WASHINGTON, January 31, 2024 – Members of the Senate Judiciary Committee pressed five high-profile social media executives on their efforts to protect minors from sexual exploitation on their platforms during a Wednesday hearing.
Meta CEO Mark Zuckerberg, X CEO Linda Yaccarino, TikTok CEO Shou Zi Chew, Snap CEO Evan Spiegel, and Discord CEO Jason Citron faced withering criticism from the Senate Judiciary Committee that their platforms allegedly allow for rampant child sexual abuse.
The CEOs defended their platforms, arguing that they are taking actionable steps to protect minors.
The notion that users should be allowed to sue tech platforms served as a major theme of the hearing.
Sen. Lindsey Graham, R-South Carolina, dismissed the notion that tech companies are trying their hardest to protect children, and pushed for the elimination of parts of Section 230, a move which would make it easier to sue tech companies over the content allowed on their platforms. He asked Citron point blank if he supported removing Section 230’s liability protections for tech companies. Citron disagreed with a weakening of Section 230.
“If you’re waiting on these guys to solve the problem, we’re going to die waiting,” Graham said.
Section 230, enacted as part of the 1996 Communications Decency Act, frees tech companies of liability for the content their users post on the platform. In other words, social media outlets are not treated as publishers for content on their platforms provided by a third party.
Sen. Amy Klobuchar, D-Minnesota, said she “couldn’t agree more” with Graham and lambasted social media companies for not protecting children and using their algorithms to promote “harmful content” to minors. Klobuchar accused the tech companies of allowing children to access dangerous fentanyl-laced pills and said that 30% of these purchases happen on social media platforms.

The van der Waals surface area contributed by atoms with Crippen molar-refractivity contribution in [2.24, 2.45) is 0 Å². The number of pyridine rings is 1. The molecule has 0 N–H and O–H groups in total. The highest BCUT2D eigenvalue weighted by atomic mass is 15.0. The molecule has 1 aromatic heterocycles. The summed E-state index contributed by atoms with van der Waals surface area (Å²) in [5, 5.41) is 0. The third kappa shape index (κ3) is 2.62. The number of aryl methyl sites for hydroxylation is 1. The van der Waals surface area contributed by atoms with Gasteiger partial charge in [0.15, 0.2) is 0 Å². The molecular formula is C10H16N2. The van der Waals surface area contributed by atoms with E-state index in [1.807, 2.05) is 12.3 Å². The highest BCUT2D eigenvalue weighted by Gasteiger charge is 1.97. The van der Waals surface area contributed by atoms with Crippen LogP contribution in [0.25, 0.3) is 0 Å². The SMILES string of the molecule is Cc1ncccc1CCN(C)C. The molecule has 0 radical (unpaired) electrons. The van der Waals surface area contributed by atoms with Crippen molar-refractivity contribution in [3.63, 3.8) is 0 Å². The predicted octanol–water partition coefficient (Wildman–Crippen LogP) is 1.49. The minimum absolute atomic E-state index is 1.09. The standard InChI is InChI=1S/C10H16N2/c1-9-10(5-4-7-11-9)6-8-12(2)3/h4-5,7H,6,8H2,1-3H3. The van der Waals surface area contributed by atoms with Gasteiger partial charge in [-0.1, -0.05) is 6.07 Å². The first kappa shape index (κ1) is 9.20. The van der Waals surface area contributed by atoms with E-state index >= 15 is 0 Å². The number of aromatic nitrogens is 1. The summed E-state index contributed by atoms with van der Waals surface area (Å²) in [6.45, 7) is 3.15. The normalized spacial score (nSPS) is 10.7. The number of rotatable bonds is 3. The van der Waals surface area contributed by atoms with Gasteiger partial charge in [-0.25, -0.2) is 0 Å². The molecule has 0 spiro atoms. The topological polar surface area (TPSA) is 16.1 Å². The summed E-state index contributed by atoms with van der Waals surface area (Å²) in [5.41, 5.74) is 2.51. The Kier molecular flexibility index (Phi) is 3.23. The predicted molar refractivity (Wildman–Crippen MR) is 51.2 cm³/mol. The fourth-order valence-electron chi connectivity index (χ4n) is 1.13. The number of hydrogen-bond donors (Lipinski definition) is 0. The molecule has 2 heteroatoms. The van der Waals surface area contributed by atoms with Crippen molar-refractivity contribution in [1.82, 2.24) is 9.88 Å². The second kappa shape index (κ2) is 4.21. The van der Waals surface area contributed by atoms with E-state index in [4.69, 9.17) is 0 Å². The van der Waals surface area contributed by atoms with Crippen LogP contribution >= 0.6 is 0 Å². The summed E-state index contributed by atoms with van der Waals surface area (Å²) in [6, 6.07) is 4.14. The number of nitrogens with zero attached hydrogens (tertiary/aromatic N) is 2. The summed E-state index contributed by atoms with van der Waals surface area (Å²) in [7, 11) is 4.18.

“I agree with Senator Graham that nothing is going to change until we open the courtroom doors,” Klobuchar said, “I think the time for all of this immunity is done, because I think money talks even stronger than we talk up here.”
Federal lawmakers have proposed legislation to hold tech companies accountable for the content on their sites. The “Kids Online Safety Act” would hold tech companies legally liable for content presented to minors that harms their mental health. The STOP CSAM Act would allow victims of sexual abuse to sue tech companies. Critics of these bills argue they could infringe upon free expression and potentially lay the groundwork for mass censorship online.
Also, several state legislatures have been proactive in trying to regulate social media consumption by minors.
In March 2023, Gov. Spencer Cox, R-Utah, signed H.B. 311 and S.B. 152, requiring parental approval for minors to access social media platforms with more than 5 million global users and holding platforms responsible for harmful content exposed to minors.
Gov. Sarah Huckabee Sanders, R-Arkansas, followed Utah’s lead, signing Act 689, mandating age verification and parental approval. In May 2023, Gov. Greg Ganforte, R-Montana, signed legislation to ban TikTok on all devices statewide. Federal Judge Donald Molloy blocked the legislation in Nov 2023, arguing that it violated the First Amendment.